He began telling me about the mosque and how it was a bit controversial when it was being built, since Sultan Ahmet built it upon the palace grounds of the Byzantine emperors, facing their basilica (the Hagia Sophia) as an in-your-face display of Ottoman power. I thought it great that I was getting a bit of history from a local who asked for nothing except for someone to listen to what he had to say. We chatted for a bit, but I was ready to get a move on; I had stuff to do. I told him I was going inside and that it was nice to meet him. He shook my hand and said, “Wait. When you come out, I will take you to my carpet shop so you can look around. I will wait for you to come out on the other side.”


I don’t want to go to a carpet shop. I’m definitely not in the market for a carpet, I don’t even have my own place! I shrugged him off at that point, saying, “Yeah, sure, OK” while mentally plotting ways to avoid him on my way out.

Istanbul, Outside of the Blue Mosque

Istanbul, Outside of the Blue Mosque

At the mosque’s entrance I removed my shoes, put on a headscarf and entered inside. The interior is immaculately beautiful, designed with turquoise and gold. But aside from the beautiful patterns on the walls and dome, it’s pretty much empty. With not much to see, I did a quick look around and I left after about ten minutes. Coming out of the mosque, there was no sign of the guy outside. I quickly slipped on my shoes and bounced out of there. Yes!! I thought. Home free!

I walked as fast as I could heading straight towards the Hagia Sophia when from my left another young guy selling postcards stopped me. “Excuse me, where are you from?” We spoke for a few minutes and then he asked me to meet him later that evening for tea at his jewelry shop. I was not interested in the slightest and to break myself away from the situation, I told him I’d meet him there in a few hours. “I will wait for you,” he said. Great. Why didn’t I just say no?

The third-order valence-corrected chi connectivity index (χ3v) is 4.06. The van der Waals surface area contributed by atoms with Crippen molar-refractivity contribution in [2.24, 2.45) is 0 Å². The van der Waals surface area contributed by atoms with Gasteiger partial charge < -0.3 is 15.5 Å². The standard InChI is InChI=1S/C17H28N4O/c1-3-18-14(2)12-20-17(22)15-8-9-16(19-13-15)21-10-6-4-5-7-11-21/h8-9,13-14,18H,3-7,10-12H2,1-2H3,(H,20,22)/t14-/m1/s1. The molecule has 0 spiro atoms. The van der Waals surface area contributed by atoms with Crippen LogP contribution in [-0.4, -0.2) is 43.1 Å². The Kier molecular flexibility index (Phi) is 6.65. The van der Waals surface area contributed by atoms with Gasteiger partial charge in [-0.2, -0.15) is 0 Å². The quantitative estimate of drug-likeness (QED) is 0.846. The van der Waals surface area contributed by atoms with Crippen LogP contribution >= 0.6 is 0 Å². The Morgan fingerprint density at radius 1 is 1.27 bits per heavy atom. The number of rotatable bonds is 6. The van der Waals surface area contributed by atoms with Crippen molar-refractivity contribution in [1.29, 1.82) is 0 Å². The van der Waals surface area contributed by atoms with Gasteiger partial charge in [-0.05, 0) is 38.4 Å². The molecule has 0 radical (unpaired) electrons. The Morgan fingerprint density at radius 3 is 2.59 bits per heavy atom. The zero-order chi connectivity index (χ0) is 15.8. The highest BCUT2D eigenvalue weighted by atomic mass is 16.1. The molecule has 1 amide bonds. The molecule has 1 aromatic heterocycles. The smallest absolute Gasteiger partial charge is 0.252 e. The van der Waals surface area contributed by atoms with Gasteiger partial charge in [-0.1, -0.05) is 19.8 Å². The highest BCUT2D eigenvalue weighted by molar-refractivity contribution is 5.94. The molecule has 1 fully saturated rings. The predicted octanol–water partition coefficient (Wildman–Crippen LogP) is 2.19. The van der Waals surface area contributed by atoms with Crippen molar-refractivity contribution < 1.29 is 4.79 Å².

I was jet lagged and needed some coffee big time. Coming off a 2-4 cup of coffee habit back in New Jersey, the Nescafe at the hotel breakfast just didn’t do a thing for me. I needed some mental clarity. I sat down at a table outside the first café I saw and ordered a cappuccino. After I placed the order, I noticed the menu on the table and decided to give it a look. I knew I should have checked it out beforehand, but the mental fog had me off my game.

How much could a cappuccino cost? Five Turkish Lira? So what. Well, no, not in front of the Blue Mosque! It was nine Turkish Lira! That’s like almost five dollars!! For a three-sip cappuccino. As soon as I saw the price I wanted to leave, but I couldn’t because I’d already ordered it and the waiters were all standing outside. And so I downed my three-sip, 9TL cappuccino in a matter of two minutes and paid the bill.

Note to self #1: Always check prices first. And never sit in front of a tourist site to eat/drink/do anything unless you plan on paying multiple times over for that view.

I can’t help but feel like I’m missing something here. I’ve been told about the magic of this city, but I’m just not feeling it. I don’t think Istanbul and I have had a proper introduction. So far, my first impressions have left me wanting to just get the hell out of here and into the countryside. Is it the jet lag? Caffeine withdrawal? The cloudy and rainy weather? This was not how I imagined it at all.